Agile Manufacturing: Service-based Production with BaSyx

Unlocking Agile Manufacturing: Embracing Service-based Production with Eclipse BaSyx (Part 1)

Service-based production promises a plethora of benefits, such as higher revenues, by providing custom-tailored products or a significant reduction of the time between the placement of a customer order and its fulfillment. However, how can service-based production be realized? Delve into the transformation of manufacturing processes with our comprehensive guide. This investigation encompasses concepts such as Digital Twins, process orchestration, and Programmable Logic Controllers (PLCs) and establishes the foundation for implementing service-based production and achieving changeable production.

Service-oriented architecture (SOA) is a proven architecture pattern from the domain of IT systems where software components are created as autonomous services capable of functioning independent of their environments. These services are exposed to other applications, promoting loose coupling and high flexibility [1]. Applying SOA to production removes side effects when modifying manufacturing processes and ensures a clear separation between service providers and consumers [2].

In the first part of this blog series, we will explore how service-based production systems can be realized in practical applications in the context of a reference architecture. To do so, we use C4 diagrams to illustrate the interconnection of the components, thereby bridging the gap between theoretical considerations about the benefits of service-based production and its real-world implementation.

The diagram in Fig. 1 depicts the context where our reference architecture is deployed. The arrows indicate a dependency between components. The Service-Based Production System (in blue) can control field devices (e.g., actuators, sensors) and execute a production recipe based on the input of the Production Recipe Provider. This component uses the capabilities offered by the production system to generate a recipe that corresponds to the product to be produced. This approach helps realize a central goal of Industry 4.0, namely changeable production, where changes in the production requirements are addressed by the production system. For example, a new device connected to the production cell should be able to broadcast its capabilities and production capacity to the rest of the network and be autonomously integrated by the cell [3].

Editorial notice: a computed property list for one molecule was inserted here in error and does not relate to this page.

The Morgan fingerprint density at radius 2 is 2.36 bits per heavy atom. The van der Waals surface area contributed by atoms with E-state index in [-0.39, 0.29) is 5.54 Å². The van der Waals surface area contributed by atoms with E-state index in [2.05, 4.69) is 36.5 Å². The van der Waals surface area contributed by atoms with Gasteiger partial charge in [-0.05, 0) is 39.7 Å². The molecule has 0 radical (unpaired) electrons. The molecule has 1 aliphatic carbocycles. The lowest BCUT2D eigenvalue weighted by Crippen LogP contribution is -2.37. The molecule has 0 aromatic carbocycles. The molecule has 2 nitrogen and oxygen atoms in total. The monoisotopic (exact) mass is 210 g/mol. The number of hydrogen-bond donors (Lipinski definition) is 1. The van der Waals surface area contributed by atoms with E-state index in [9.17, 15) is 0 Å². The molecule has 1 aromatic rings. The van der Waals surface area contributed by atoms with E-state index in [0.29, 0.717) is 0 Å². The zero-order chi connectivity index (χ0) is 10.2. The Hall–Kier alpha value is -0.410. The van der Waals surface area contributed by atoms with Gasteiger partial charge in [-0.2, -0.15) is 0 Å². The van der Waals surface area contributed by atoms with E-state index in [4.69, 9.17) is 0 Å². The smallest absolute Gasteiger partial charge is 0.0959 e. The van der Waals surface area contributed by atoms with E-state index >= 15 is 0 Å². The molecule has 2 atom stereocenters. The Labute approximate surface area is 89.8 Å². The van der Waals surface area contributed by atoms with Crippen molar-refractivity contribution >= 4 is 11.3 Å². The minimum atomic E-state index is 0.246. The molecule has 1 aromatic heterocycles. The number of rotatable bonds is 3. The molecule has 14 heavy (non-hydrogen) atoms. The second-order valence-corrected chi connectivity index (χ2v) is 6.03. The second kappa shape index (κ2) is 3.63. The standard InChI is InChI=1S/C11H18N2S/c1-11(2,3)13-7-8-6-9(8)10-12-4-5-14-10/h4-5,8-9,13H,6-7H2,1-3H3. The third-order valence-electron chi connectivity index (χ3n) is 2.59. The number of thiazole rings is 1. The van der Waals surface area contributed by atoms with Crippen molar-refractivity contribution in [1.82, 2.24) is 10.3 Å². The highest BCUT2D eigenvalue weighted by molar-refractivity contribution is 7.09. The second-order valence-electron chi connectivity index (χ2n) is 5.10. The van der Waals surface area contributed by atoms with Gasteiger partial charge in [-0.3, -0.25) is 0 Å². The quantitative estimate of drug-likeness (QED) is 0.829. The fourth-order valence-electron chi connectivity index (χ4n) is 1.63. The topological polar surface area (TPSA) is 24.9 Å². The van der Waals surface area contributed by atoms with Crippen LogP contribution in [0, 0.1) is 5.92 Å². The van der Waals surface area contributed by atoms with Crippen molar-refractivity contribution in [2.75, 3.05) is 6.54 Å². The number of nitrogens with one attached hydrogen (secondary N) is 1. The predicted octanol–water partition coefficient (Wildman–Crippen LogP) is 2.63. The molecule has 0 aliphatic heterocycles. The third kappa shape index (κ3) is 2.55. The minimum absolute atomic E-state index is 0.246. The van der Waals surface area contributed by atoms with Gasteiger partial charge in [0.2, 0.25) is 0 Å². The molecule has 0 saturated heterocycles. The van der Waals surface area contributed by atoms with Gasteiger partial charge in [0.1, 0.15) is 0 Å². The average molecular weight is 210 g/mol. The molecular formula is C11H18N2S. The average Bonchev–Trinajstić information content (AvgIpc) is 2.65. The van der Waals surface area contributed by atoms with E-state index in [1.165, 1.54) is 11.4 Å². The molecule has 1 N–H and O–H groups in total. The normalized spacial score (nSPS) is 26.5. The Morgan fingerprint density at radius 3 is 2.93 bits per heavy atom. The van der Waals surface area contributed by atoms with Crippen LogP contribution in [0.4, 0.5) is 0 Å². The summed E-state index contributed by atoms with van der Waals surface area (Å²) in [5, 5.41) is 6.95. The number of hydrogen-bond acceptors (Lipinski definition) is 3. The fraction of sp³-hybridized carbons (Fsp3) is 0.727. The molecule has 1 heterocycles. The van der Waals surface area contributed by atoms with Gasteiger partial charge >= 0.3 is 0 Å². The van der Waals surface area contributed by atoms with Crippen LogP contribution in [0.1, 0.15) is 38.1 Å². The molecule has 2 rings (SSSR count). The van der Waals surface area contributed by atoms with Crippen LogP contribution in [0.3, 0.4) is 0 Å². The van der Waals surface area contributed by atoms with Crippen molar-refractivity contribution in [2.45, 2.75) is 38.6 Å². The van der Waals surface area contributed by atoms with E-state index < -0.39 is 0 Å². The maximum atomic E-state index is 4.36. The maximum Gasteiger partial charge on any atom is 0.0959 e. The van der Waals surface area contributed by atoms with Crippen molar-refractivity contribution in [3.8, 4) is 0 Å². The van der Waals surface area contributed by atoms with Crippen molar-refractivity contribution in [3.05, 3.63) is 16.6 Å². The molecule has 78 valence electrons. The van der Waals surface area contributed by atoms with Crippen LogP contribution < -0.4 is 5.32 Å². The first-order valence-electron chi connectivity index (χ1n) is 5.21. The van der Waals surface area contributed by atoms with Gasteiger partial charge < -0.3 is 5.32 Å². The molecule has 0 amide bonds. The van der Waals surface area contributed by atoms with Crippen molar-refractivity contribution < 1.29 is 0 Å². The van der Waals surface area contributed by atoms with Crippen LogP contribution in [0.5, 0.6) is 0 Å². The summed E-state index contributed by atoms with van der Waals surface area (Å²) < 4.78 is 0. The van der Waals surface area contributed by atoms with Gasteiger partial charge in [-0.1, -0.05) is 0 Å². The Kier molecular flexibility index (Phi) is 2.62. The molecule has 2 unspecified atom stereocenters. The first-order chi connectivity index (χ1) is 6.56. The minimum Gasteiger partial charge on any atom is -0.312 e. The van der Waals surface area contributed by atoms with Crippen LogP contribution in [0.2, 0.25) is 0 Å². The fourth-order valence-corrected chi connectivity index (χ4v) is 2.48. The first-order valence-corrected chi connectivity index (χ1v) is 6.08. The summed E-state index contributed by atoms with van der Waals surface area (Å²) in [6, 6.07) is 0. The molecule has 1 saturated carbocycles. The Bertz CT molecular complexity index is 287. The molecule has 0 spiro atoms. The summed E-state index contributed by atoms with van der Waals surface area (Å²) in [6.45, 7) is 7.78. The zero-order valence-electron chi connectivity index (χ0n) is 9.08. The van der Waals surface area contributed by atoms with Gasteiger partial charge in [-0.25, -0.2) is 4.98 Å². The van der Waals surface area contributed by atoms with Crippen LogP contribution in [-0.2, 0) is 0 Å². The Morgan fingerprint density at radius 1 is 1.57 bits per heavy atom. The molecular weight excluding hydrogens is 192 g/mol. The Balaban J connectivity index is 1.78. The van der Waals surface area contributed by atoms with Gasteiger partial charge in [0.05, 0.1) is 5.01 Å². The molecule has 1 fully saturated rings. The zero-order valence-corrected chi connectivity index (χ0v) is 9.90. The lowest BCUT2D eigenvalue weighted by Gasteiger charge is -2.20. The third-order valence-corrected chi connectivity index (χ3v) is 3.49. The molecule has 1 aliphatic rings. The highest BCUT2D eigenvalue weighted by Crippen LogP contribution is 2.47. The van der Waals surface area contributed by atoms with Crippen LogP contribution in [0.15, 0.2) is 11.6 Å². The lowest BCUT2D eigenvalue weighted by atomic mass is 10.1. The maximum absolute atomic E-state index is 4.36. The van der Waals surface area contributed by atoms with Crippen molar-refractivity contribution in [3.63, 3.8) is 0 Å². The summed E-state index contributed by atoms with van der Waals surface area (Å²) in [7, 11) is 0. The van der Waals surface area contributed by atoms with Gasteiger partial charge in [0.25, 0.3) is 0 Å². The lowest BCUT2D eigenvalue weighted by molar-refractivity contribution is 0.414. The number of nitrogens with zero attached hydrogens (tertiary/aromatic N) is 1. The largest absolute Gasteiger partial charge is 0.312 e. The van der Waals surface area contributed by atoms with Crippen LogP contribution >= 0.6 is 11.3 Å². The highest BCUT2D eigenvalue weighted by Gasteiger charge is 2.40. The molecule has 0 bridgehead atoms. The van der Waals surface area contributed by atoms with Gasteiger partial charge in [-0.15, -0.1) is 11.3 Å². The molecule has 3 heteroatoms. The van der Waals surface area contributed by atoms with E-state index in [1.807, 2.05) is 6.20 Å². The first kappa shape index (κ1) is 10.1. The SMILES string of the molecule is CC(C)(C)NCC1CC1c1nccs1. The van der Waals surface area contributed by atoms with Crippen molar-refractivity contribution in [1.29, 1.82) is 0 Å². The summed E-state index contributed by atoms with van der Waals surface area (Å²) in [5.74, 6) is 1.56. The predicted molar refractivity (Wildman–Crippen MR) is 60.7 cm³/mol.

The architecture ensures that monitoring and supervision systems, such as dashboards or Human-Machine Interfaces (HMI), are effectively integrated. These systems play a critical role in providing real-time data and visualizations that support decision-making processes and operational efficiency. By connecting these systems to the Service-Based Production System, it becomes possible to monitor the production process in real time, identify any deviations from the expected performance, and implement corrective actions swiftly.

C4 context diagram of the Service-based Production System
Figure 1: C4 context diagram of the Service-based Production System

The system’s internal structure (Fig. 2) reveals how different applications such as the Orchestrator, the Digital Twins (DTs) Infrastructure, and the Programmable Logic Controller (PLC) Environment interact within the system.

Before we proceed with the explanation of these components, it is important to distinguish capabilities from skills in the context of industrial production and automation. These terms refine the broader definition of service and come from the Capablity-Service-Skills (CSS) model. Capabilities refer to the general functionalities that a system can perform, often described in terms of the potential to execute a specific process step, such as drilling, with defined properties and constraints, like hole depth and diameter. They outline what can be done, without specifying how it is done on a particular machine. Skills, on the other hand, represent the actual implementation of these capabilities on specific equipment or software, providing a practical interface for other systems to invoke these functions. While capabilities define the possible actions in abstract terms, skills translate these into executable commands, complete with input and output parameters to control and monitor the execution process [4].